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Keywords:

  • arsenate;
  • PHO84;
  • ADH2;
  • Saccharomyces cerevisiae;
  • bioremediation

Abstract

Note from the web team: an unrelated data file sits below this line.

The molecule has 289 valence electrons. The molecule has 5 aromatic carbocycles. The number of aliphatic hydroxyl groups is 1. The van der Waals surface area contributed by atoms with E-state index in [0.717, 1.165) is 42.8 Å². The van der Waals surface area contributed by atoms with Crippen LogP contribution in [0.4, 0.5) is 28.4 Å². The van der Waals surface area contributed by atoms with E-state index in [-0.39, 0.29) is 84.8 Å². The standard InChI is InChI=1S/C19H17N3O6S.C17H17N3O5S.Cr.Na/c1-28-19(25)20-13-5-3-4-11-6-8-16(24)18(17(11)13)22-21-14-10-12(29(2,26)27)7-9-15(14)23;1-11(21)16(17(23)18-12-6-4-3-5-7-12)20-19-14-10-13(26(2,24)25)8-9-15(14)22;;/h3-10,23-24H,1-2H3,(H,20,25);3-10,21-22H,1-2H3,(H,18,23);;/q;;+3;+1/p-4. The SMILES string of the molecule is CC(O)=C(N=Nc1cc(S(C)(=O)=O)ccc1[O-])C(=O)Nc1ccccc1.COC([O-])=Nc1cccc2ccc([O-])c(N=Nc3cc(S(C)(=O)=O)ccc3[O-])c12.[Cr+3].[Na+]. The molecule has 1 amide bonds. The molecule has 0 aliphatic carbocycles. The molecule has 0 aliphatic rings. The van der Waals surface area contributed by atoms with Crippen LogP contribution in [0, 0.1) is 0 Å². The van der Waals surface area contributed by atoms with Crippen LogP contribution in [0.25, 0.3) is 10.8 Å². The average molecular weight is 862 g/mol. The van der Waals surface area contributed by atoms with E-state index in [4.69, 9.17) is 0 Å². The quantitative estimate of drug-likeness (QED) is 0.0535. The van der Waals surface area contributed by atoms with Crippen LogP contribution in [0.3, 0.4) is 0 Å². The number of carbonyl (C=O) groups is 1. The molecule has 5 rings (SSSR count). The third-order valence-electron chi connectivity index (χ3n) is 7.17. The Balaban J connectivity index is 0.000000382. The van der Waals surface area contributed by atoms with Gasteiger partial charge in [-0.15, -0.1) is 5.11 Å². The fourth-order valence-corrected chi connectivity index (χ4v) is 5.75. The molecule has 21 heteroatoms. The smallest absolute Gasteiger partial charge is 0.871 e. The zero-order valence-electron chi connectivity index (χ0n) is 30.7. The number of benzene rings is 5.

Arsenate is a major toxic constituent in arsenic-contaminated water supplies. Saccharomyces cerevisiae was engineered as a potential biosorbent for enhanced arsenate accumulation. The phosphate transporter, Pho84p, known to import arsenate, was overexpressed using a 2μ-based vector carrying PHO84 under the control of the late-phase ADH2 promoter. Arsenate uptake was then evaluated using a resting cell system. In buffer solutions containing high arsenate concentrations (12,000 and 30,000 ppb), the engineered strains internalized up to 750 μg of arsenate per gram of cells, a 50% improvement over control strains. Increasing the cell mass 2.5-fold yielded a proportional increase in the volumetric arsenate uptake, while maintaining the same level of specific uptake. At high levels of arsenate, loss from the intact cells to the medium was observed with time; knockouts of two known arsenic extrusion genes, ACR3 and FPS1, did not prevent this loss. At trace level concentrations (120 ppb), rapid and total arsenate removal was observed. The presence of 50 μM phosphate reduced uptake by approximately 15% in buffer containing 80 μM (6,000 ppb) arsenate. At trace levels of arsenate (70 ppb), the phosphate reduced the initial rate of uptake, but not the total amount removed. PHO84 mRNA levels were nearly 30 times higher in the engineered strains relative to the control strains. Uptake may no longer be a limiting factor in the engineered system and further increases should be possible by upregulating the downstream reduction and sequestration pathways. © 2012 American Institute of Chemical Engineers Biotechnol. Prog., 2012